Last week I went over some of the basic biology of diabetes. This week I would like to explore its diagnosis and treatment.

It's estimated that seven million people the U.S. are going about their daily lives unaware that they are diabetic. Many have no symptoms, and those who do often ignore them or are not aware they should be concerned.

Recall that common symptoms of diabetes include frequent urination, excessive thirst, increased appetite, and blurred or fluctuating vision. Type 1 diabetics may present with more severe symptoms such as lethargy, dehydration or weight loss. People who have a family history of diabetes or who are obese are at higher risk and should be vigilant for diabetic signs and symptoms.

Once a person is suspected of having diabetes, a number of tests can be performed to confirm the diagnosis. The most common is the fasting plasma glucose (FPG). A normal value is 70-100 mg/dL. To be diagnosed as being diabetic, a person has to have a FPG over 126 mg/dL. Patients with FPGs in the 100-125 range are considered pre-diabetic and require close monitoring.

Patients can also be diagnosed using a test called a hemoglobin A1c or "glycated hemoglobin." This test determines how high the patient's blood sugar has been on average over the past four weeks or so. Diabetes is present when the A1c value is over 6.5 percent.

Sometimes the patient is given a glucose tolerance test. This involves drinking a solution containing 75 grams of glucose. Diabetes is diagnosed if the plasma glucose is greater than 200 mg/dL two hours later. A person who has classic signs and symptoms of diabetes and a random plasma glucose value over 200 is also diabetic.

An evidenced-based approach to the management of diabetes is critical. There are five accepted interventions, in order of importance, which can help minimize the damaging effects of diabetes. The first is smoking cessation that has the greatest likelihood of benefit. This is followed by blood pressure control, taking the drug metformin, control of elevated lipids (cholesterol), and finally control of blood sugar.

Treatment of diabetes is very individualized, but there are some basic concepts that apply to all diabetics. Exercise (both aerobic and weight training) and weight loss are key elements diabetes management. Diet is critical but is not as simple as just avoiding sugar. Most diabetics will benefit greatly from attending diabetic education classes and meeting with a dietician to help them plan their meals.

The only treatment option in Type 1 diabetics (who do not make insulin) is to replace the insulin. This can be done via injections taken multiple times a day, or by an insulin pump. The pump is a device about the size of a pager that pumps the insulin through tubing and a disposable needle implanted under the skin. The pump allows much better control of plasma glucose and has revolutionized the treatment of Type 1 patients.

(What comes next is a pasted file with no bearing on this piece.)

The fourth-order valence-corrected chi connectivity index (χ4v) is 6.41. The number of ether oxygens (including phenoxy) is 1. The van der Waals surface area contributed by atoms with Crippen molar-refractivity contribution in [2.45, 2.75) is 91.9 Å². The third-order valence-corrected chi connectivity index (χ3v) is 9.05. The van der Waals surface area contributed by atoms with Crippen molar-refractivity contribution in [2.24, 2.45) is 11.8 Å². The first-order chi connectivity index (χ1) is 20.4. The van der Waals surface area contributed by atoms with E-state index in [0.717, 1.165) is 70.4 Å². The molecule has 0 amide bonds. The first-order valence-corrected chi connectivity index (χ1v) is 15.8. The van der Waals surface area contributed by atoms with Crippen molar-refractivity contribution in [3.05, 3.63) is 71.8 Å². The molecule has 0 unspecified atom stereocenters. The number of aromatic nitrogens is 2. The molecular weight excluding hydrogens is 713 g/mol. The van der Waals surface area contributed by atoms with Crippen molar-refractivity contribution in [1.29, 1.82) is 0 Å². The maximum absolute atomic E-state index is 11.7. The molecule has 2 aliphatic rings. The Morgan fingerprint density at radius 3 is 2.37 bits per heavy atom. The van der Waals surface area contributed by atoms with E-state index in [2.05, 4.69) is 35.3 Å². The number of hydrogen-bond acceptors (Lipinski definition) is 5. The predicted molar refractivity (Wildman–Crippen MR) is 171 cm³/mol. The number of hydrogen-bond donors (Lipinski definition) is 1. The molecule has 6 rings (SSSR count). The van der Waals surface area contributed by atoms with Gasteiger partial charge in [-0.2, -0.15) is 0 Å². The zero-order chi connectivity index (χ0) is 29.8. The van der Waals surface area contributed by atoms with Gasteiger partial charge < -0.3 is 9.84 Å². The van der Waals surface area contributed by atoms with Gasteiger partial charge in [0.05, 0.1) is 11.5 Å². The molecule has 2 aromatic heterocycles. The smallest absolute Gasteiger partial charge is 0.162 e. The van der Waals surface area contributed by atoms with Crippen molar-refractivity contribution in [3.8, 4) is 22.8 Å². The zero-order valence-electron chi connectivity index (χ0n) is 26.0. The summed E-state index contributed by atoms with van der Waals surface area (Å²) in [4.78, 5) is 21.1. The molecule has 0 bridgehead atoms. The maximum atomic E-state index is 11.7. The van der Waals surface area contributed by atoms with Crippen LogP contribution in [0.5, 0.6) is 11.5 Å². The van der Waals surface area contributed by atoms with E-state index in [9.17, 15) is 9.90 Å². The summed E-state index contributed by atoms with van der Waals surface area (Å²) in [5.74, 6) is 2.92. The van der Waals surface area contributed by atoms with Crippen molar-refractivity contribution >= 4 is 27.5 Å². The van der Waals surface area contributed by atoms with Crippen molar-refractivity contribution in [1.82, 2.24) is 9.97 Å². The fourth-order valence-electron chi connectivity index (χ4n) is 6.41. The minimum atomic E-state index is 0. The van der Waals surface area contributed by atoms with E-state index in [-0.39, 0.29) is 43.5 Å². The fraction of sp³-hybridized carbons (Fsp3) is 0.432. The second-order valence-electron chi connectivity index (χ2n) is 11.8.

There are numerous medications to treat Type 2 diabetics. They work in different ways and can be used alone or various combinations. Recall that the problem in Type 2 diabetes is insulin resistance - the cells don't respond to insulin. As I mentioned above, the drug metformin is the mainstay of drug therapy in Type 2 diabetes. It increases the ability of the cells to recognize glucose. It also decreases the production of glucose by the liver and its absorption from the intestine.

There are multiple other medications that come in both pill and injectable forms that are used to treat Type 2 diabetics. They all work by different mechanisms to lower blood sugar.

Lastly, insulin is being used more frequently in the treatment of Type 2 diabetics. The available formulations often allow for a single injection daily and the needles have advanced to the point they cause very little discomfort. Many patients feel that insulin is the "end of the line" and are frightened to start therapy. It should, however, just be seen as one more weapon doctors have to treat this potentially devastating disease.

Monitoring treatment of diabetics can be done a number of different ways. Most physicians like to have their patients check their glucose levels at home using a glucose meter. This has the added benefit of allowing the patient to be a more active participant in their diabetes management.

Lab measurements can also be performed that give an idea of long-term control. The most widely used test is the Hemoglobin A1c. You recall it can be used to diagnose diabetes as well. Recall a level of 6.5 percent is the cutoff for diabetes. The American Diabetes Association recommends a goal A1c of less than 8 percent.

Dr. John Roberts is a Crawfordsville physician and one of the owners of The Paper. In addition to his weekly column, he writes a daily health tip that can be found on page A1.